Please login to the form below

Not currently logged in

Buyers’ Club wants government support on Orkambi imports

Proposes three point plan to work round impasse


Patient activists in the UK have called for government support to work round the deadlock over Vertex’s cystic fibrosis drug.

The Cystic Fibrosis Buyers’ Club has asked health secretary Matt Hancock to help patients circumvent Vertex and find alternative ways to gain access to Orkambi – including the import of generic versions of the drug from Argentina.

It is three and half years since Orkambi was first approved across Europe, but a long-running row between Vertex and NICE and NHS England means most eligible patients in the UK aren’t receiving the treatment.

Vertex’s UK list price for Orkambi is £104,000 ($136,000) for a year’s treatment, but NHS England's attempts to negotiate a much lower price have hit long-term refusal from the US pharma company.

Orkambi treats those with the F508del mutation, which represents around 50% of the CF population in the UK.

Now families of children with CF and adult patients and activists have set up the CF Buyers’ Club, and have called on the government to implement its three proposals: invoke a (compulsory licensing) crown use licence, launch a large scale clinical trial and provide direct support for individuals using the buyers’ club.

These would be aggressive moves against Vertex, with a ‘crown use’ licence representing an overriding of the company’s UK patent, and the importing plan similarly circumventing the company’s intellectual property.

The government has ruled out a crown use licence until recently - not least because of the signal it would send out regarding the security of patents in the UK – but in a House of Commons debate last week a health minister said it may have to be considered.

Health Minister Seema Kennedy said it would be an extreme measure, but that she had a ‘moral obligation’ to consider such measures if Vertex cannot agree a deal with NHS England soon. She repeated NHS England’s remarks from earlier this year, calling the US pharma company ‘an extreme outlier extreme in both pricing and behaviour.”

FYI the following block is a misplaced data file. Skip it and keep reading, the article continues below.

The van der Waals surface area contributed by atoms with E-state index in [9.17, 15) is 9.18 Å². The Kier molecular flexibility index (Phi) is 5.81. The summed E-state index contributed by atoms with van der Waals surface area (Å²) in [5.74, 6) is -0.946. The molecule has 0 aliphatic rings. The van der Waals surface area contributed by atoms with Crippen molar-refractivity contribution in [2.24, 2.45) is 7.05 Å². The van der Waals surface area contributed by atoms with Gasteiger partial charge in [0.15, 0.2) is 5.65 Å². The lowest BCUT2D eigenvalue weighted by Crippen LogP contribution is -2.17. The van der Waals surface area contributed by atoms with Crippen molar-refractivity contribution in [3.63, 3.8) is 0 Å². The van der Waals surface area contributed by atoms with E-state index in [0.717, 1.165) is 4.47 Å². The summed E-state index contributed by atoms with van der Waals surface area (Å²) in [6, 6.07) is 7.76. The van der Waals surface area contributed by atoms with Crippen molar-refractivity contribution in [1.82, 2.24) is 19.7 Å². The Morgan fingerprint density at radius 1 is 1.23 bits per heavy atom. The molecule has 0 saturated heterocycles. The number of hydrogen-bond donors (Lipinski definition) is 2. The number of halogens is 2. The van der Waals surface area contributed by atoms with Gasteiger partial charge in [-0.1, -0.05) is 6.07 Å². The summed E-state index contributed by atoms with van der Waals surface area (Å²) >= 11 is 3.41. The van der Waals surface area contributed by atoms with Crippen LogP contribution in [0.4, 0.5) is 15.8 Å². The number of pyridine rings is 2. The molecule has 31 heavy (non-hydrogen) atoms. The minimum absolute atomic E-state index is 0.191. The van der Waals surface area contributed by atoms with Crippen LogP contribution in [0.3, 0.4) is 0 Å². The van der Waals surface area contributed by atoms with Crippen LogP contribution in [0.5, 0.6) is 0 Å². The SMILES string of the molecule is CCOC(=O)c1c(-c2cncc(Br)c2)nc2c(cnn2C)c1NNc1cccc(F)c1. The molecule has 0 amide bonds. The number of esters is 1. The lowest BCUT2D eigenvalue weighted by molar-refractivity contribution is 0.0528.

A letter penned by the CF Buyer’s Club in response to the debate has called for urgent action. The letter, signed by ‘110 Parents, Patients and Campaigners’ calls for the government to back its three point plan.

The Buyers’ Club has already established contact with Gador, a generic manufacturer in Argentina (where Orkambi is not patent protected), which will supply their copy of the drug for £23,000 per patient per year.  It says it will lower the price of its version, Lucaftor, to  £18,000 if the club can get at least 500 members.

These prices are a fraction of Vertex’s list price, but parents will have to pay for the treatment privately out of their own pockets.

The group has enlisted the help of Dutch medicines expert Dr Wilbert Bannenberg to help ensure the safety and efficacy of Gador’s medicine.

UK regulations allow patients or their parents to import non-UK-registered medicines for personal use, provided they have a valid prescription, and takes the medication under regular supervision of a physician.

Meanwhile, other activist groups plan to keep the pressure up on politicians as well as Vertex. A ‘Lay down for CF’ demonstration will be taking place in Parliament Square on 11 July to protest about the continuing lack of access to Orkambi.

Article by
Lucy Parsons

17th June 2019

From: Healthcare



Featured jobs

Subscribe to our email news alerts


Add my company
Clark Health Communications

Clark Health Communications (CHC) is an independent, award-winning health and medical communications agency. Our collaboration with experts and advocates enhances...

Latest intelligence

PANDAS/PANS Awareness: A parent’s story
To help raise awareness of these often underdiagnosed diseases, Jon Hallows, Joint MD at Porterhouse shares his own experience as a parent of a son recently diagnosed with PANDAS...
Iskra Reic
Leading AstraZeneca’s return to growth in Europe
PME talks to Iskra Reic, the company’s head of Europe and Canada...
The era of digital wellbeing
Social media - friend or foe?...